In reality, trying to resuscitate a dead,-in-the-water, abusive relationship, is merely insane.  To paraphrase our illustrious British Prime Minister with her famous catchphrase, “Brexit means Brexit,” dead means dead. 

Good pointers to when to leave

There are plenty of good pointers to when to leave an abusive relationship. Things are bad enough to leave when,

  1. However it starts, you always end up having the same fight in which he hurls the same abuse at you.
  2. You feel unsafe because you know an attack could come at any time.
  3. Whatever happens – or doesn’t happen – everything will always be your fault.
  4. You feel isolated, and unsupported.
  5. He violates your trust every which way.
  6. He is physically and/or emotionally intimidating.
  7. You feel miserable most of the time.
  8. The thought of spending another decade, or two – or even more – fills you with horror.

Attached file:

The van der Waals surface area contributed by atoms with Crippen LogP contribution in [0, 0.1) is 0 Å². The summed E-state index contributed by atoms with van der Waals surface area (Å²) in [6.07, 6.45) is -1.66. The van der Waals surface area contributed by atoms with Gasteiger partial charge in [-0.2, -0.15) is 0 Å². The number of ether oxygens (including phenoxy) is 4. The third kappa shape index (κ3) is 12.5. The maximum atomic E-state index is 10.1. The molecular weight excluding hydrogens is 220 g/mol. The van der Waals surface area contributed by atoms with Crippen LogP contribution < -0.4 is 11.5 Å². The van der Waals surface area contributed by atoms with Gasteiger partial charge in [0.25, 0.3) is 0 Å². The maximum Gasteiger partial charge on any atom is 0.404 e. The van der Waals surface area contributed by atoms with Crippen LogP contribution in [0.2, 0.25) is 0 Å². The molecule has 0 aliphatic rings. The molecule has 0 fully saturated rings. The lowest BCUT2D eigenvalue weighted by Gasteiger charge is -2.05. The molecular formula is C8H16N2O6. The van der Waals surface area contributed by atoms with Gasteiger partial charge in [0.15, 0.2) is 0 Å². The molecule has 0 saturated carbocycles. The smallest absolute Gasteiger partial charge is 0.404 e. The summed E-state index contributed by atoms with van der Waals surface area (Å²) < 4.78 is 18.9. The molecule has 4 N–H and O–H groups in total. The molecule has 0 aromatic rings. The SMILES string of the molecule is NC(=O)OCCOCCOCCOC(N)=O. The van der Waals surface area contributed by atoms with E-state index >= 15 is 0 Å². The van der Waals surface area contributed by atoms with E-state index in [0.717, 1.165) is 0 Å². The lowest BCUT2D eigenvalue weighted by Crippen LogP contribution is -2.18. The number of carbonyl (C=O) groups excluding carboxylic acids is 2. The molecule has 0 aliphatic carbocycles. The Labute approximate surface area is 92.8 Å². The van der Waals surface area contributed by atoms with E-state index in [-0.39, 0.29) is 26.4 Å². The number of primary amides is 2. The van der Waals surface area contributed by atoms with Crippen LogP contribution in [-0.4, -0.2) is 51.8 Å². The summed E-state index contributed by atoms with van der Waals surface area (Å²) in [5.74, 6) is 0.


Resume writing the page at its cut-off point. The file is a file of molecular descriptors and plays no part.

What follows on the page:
Any one of these realizations is sufficient answer to the question, when are things bad enough to leave?  However, you won’t just have one or two of these realizations. You will, likely, recognise them all.

At this point, it pays to know yourself. Abused women can find any number of justifications for staying – even when staying is hell on wheels.

Instead of asking herself when are things bad enough to leave, an abused woman needs to focus on the 7 steps to getting out and moving on. These 7 steps are simple, although they may not be easy to take.

7 steps to getting out and moving on

Step #1  You admit to yourself that the relationship is abusive and that you do not have the power to change it into a healthy relationship.